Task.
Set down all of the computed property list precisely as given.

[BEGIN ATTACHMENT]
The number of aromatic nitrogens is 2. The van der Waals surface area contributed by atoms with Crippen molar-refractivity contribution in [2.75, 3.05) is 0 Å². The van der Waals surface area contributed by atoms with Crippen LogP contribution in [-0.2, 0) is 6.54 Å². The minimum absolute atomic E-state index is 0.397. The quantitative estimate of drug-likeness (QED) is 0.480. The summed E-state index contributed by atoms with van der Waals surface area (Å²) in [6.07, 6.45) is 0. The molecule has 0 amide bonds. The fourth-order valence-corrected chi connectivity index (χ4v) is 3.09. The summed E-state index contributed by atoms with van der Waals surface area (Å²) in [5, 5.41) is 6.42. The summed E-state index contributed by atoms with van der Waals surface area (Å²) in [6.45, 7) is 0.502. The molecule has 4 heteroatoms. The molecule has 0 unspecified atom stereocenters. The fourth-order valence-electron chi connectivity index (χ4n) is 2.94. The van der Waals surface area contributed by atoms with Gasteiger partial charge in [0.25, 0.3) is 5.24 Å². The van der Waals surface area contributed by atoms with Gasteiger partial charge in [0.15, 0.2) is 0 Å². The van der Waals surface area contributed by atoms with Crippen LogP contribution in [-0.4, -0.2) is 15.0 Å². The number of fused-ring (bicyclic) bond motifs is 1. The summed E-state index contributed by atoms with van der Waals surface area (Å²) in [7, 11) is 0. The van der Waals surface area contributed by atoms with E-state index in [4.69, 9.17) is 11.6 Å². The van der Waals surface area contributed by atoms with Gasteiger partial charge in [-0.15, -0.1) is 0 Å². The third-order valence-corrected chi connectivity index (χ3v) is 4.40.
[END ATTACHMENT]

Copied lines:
The number of aromatic nitrogens is 2. The van der Waals surface area contributed by atoms with Crippen molar-refractivity contribution in [2.75, 3.05) is 0 Å². The van der Waals surface area contributed by atoms with Crippen LogP contribution in [-0.2, 0) is 6.54 Å². The minimum absolute atomic E-state index is 0.397. The quantitative estimate of drug-likeness (QED) is 0.480. The summed E-state index contributed by atoms with van der Waals surface area (Å²) in [6.07, 6.45) is 0. The molecule has 0 amide bonds. The fourth-order valence-corrected chi connectivity index (χ4v) is 3.09. The summed E-state index contributed by atoms with van der Waals surface area (Å²) in [5, 5.41) is 6.42. The summed E-state index contributed by atoms with van der Waals surface area (Å²) in [6.45, 7) is 0.502. The molecule has 4 heteroatoms. The molecule has 0 unspecified atom stereocenters. The fourth-order valence-electron chi connectivity index (χ4n) is 2.94. The van der Waals surface area contributed by atoms with Gasteiger partial charge in [0.25, 0.3) is 5.24 Å². The van der Waals surface area contributed by atoms with Gasteiger partial charge in [0.15, 0.2) is 0 Å². The van der Waals surface area contributed by atoms with Crippen LogP contribution in [-0.4, -0.2) is 15.0 Å². The number of fused-ring (bicyclic) bond motifs is 1. The summed E-state index contributed by atoms with van der Waals surface area (Å²) in [7, 11) is 0. The van der Waals surface area contributed by atoms with E-state index in [4.69, 9.17) is 11.6 Å². The van der Waals surface area contributed by atoms with Gasteiger partial charge in [-0.15, -0.1) is 0 Å². The third-order valence-corrected chi connectivity index (χ3v) is 4.40.